The conference is about new “memes” in technology. Backup is not new, and it’s not popular or interesting enough to be a “meme.” So I’m not expecting to find much material for the Backup Reminder there. Obviously, it’s not as author of the FileSlinger™ Backup Blog that I got invited to the conference. Truth to tell, someone else got invited, and I got deputized. If you’re interested, I’ll let you know where to find the recordings when I’m done.
By next week I expect to have some backup tales to tell, as one colleague’s hard drive died a few days ago and a client’s BlackBerry just “blew up.” But for today I wanted to talk just a bit about how wide this world of backups and storage really is.
It’s becoming clearer and clearer to me that enterprise IT and personal computing have almost nothing in common. Some of you reading this may work in large organizations and wonder what I’m talking about, because you have a Dell on your desk and you use Microsoft Office and that’s not too different from what you have at home. But I’ve been doing some writing for a corporate IT department, and it’s not just the scale that makes IT in large companies different from the kind of small and home office computing I’m familiar with.
The company I’m working for has about 650 employees, which means they’re not technically a large company, but since most of my clients have zero employees, it seems pretty big to me. And it’s big enough that it doesn’t just need to implement familiar things (like Windows and Microsoft Office) on hundreds of machines; it employs software and hardware that a small business would have no use for. And guess who gets to explain what the IT department does to the rest of the company?
So there I sit interviewing people each month, attempting to create mental parallels with thing I’m familiar with and thanking the gods that I don’t work in a corporate IT department. I’ve done some freelance computer consulting, and on the whole it’s a pretty thankless task. Sometimes you get to be a hero, but most of the time you’re doing something tedious, and sometimes you have to tell people that their hard drive is hosed and it’s too late to make a backup. Ergh.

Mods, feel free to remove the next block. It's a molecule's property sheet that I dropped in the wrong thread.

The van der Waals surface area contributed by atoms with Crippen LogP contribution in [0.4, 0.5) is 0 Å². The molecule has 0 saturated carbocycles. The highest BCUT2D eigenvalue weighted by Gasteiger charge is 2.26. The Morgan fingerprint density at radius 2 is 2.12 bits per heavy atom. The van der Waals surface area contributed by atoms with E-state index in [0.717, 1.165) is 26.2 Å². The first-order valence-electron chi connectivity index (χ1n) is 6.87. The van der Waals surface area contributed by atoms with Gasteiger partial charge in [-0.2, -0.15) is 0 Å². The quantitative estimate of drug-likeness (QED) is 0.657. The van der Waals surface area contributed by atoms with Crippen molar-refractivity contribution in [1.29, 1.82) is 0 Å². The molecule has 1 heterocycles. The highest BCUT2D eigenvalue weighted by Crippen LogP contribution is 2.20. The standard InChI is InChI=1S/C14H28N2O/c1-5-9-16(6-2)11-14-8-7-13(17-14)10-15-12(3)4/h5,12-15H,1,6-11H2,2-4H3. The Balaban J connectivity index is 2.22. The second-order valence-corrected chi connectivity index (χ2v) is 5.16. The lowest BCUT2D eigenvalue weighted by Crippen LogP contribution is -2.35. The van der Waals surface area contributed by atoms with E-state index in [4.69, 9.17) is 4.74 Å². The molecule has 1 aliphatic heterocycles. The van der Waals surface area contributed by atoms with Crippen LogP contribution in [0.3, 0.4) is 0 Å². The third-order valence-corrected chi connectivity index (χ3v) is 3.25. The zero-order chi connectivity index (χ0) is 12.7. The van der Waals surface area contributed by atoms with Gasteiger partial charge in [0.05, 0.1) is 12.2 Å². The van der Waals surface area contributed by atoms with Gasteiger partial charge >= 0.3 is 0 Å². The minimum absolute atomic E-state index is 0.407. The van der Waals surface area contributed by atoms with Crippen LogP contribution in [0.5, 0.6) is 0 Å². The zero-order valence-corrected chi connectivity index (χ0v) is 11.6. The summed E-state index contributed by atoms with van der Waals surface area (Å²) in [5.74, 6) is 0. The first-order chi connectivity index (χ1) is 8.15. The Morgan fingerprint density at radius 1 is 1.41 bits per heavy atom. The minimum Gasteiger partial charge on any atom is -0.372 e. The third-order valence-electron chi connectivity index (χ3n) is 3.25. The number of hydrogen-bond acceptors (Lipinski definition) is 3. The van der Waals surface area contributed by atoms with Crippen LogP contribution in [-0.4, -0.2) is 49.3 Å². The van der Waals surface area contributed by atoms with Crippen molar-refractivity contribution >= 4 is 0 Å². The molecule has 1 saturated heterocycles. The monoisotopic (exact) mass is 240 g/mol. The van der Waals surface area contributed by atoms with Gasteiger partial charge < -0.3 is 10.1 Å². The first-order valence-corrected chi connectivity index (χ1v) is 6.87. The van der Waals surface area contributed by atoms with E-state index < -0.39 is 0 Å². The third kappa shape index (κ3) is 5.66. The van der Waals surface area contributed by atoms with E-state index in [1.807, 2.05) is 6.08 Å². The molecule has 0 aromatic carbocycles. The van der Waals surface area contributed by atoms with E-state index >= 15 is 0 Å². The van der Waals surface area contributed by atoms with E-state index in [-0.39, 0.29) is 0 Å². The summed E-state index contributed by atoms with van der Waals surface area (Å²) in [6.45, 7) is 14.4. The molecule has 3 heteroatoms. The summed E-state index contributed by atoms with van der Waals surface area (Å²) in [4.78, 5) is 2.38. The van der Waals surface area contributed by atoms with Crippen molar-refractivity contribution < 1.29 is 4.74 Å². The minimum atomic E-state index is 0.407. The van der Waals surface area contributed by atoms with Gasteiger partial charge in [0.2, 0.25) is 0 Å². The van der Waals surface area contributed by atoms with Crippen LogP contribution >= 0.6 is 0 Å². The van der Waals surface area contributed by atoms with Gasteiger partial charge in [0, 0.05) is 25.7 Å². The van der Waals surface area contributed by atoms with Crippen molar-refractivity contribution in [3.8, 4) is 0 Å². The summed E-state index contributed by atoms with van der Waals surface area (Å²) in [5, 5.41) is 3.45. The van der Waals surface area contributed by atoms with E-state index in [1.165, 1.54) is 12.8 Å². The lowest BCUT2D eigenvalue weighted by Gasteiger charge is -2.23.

I asked one of the IT people I was interviewing about what the company did for backups. Like many—probably most—big companies, they back up to tape and send the tapes offsite. Except, so far as I can tell, there are several different systems (not only for multiple locations, but because there’s an IBM midrange running the Enterprise Resource System and a Windows system for everything else, plus assorted specialized software for certain facilities. And the R&D folks will decide to run long calculations overnight and mess up the backup windows, or back up their data to the wrong drive share, and then things get lost if there’s a need to restore. And restoring from tape, of course, takes hours.
I don’t care what these people get paid—it’s not enough.
Fortunately for me, I don’t have to become an expert in enterprise IT to do this job. And I made the decision early on to keep the focus of this e-zine/blog on small and home office computing. That’s what I know—and I know a lot more about it now than when I started writing this Backup Reminder in 2003. (Four years ago this month, in fact, right after I recovered from a marathon data-rescue and reinstallation.)
But there’s still a whole lot I don’t know—and am not sure I want to know. This was brought home to me by the SearchStorage.com “Disk Storage Final Exam,” which asks questions about hard disk technology for the enterprise. Based on my existing knowledge, I couldn’t answer any of the questions with certainty. Even when I checked the “see answer” buttons (which open new windows to articles; a trifle confusing), I didn’t get all of them right, though some of that was because the scoring is extremely picky: sometimes they wanted one-word answers instead of two, or vice-versa, and everything has to be in all caps.
SearchStorage (which gave this blog an award back in January, to my everlasting surprise) also has a quiz about data backup. This one doesn’t have an automatic scoring feature, and one of the “answer” links appears to go to the wrong page, because remote backup definitely is not the same thing as single-instance storage. That came clear pretty quickly, even though I’d never heard of single-instance storage before taking that quiz. (What I am hearing about a lot is “deduplication,” which is aimed at achieving the same thing.) Nor had I heard the term “hot backup,” though I’d certainly encountered the concept.
It was worth taking the backup quiz, and I may explore a few of the items further, but the phrasing of the questions seems a bit vague. Without actually reading the articles, it’s hard to see what they might be getting at. I suspect the point of the quiz is to get you to read the articles, but as it stands, I’m not sure it’s that effective at testing what you already know about backups.
But that begs the question of what I would put on a quiz about backups. I’ll have to think about that one.
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